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With the advent of the Ford Explorer, sport-utility vehicles became everyday family transportation. Sure, others had come before. Jeep, Land Rover, and GMC were already in existence as purveyors of trucks and SUVs only. Others, including Ford, sold some form of a closed-in truck. But the Explorer made the sector. SUVs have been compared and contrasted with it ever since, regardless of its competitiveness. 

However, the strength of the American SUV market is meeting its match on two fronts: fuel prices and environmental social conscience. During the first three months of 2008, sport-ute sales have tumbled. Oh sure, the totals are still huge, but the percentage drops are frightening for those companies that pay their workers (and CEO bonuses) with the profits from large SUVs. 
He who argues that hundreds of thousands of SUVs sold so far this year indicates stability is likely the same person who thinks the lowering casualties in Iraq means the still populous middle-aged Iraqi male population isn’t exposed to dangerous circumstances. Here are a handful of SUVs facing quickly fading sales. And yeah… I know this is more of a Bottom 5 than a Top 5. Live with it.
#5 – TOYOTA FJ CRUISER: -38.5%
A relatively low base price and eye-catching angles can’t propel this unique Toyota over the persisting trend. The FJ Cruiser’s brick-like shape doesn’t aid fuel thriftiness, with a city mpg number of just 15. Ouch. During January, February, and March, the FJ still posted better sales figures than any of the other members on this list.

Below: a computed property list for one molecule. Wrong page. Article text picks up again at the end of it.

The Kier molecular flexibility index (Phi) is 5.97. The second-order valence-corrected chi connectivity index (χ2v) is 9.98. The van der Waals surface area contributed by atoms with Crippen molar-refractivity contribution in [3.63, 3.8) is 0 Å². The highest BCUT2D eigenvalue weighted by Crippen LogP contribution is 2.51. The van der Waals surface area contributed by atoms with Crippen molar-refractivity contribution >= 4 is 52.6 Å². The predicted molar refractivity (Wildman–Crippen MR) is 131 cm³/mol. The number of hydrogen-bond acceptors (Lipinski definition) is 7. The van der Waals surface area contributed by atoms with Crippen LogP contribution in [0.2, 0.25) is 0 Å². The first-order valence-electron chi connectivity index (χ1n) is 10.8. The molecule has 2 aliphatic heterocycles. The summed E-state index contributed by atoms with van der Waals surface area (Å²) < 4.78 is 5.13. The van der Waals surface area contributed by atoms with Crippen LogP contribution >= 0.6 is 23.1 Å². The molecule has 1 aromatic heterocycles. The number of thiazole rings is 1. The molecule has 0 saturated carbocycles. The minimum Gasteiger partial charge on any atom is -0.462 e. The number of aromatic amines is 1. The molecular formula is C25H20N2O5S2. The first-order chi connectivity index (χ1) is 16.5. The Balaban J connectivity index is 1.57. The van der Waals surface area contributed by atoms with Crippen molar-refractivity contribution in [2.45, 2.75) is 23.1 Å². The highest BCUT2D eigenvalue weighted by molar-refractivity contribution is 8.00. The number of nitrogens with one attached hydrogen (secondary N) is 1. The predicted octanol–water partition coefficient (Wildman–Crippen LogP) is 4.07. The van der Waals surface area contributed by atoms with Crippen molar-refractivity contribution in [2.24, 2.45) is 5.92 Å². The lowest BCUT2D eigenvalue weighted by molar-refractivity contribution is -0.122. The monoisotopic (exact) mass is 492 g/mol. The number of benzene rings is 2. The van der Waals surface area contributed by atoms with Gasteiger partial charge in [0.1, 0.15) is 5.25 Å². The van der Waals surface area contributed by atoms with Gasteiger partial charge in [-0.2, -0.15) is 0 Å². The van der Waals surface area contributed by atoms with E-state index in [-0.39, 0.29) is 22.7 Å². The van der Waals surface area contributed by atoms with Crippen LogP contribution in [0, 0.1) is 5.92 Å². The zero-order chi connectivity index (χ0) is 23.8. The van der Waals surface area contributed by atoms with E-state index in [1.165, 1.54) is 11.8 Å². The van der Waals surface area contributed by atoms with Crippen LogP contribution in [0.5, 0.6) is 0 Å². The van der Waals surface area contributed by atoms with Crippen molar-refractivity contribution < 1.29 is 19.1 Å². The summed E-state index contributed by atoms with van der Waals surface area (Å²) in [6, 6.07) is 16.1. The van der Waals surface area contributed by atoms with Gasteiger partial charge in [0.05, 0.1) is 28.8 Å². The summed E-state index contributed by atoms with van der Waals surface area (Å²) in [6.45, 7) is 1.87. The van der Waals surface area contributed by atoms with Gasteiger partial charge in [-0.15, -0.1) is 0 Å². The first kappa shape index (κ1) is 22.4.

#4 – JEEP COMMANDER: – 42.9%

This does NOT go to show that the profiency of cylinder shutdown systems is lacking. The Jeep’s fuel economy isn’t good. The cylinder shutoff can’t overcome that. Nonetheless, one would assume that a 30mpg Commander would struggle to sell. It’s ugly and discontinued.


Although the Outlander’s drop isn’t as severe as the Kia already mentioned, the 44% fall compared with last year’s first quarter does put the Mitsu’s sales total lower than the Kia’s. Mitsubishi can’t rightly blame the small SUV market share free-fall. The percentage drop for the Outlander is 15 points worse than the sector it competes in.

#2- KIA SORENTO: -54.2%

The Sorento sits on an ageing platform and performs with LR3-like mileage. Nail. Coffin.

#1 – LAND ROVER LR3: -62.7%

Though the Land Rover’s drop only equals a couple thousands fewer units sold over three months, this puts the LR3 on pace for just 5,208 sales over the course of the year. Even the six-cylinder LR3’s mileage is shameful; just 16mpg in the city. The Good Car Guy’s drive of the LR3 revealed a terrific vehicle, but with quality problems, poor fuel mileage, and an expensive base MSRP. This Land Rover is in for a rough ride.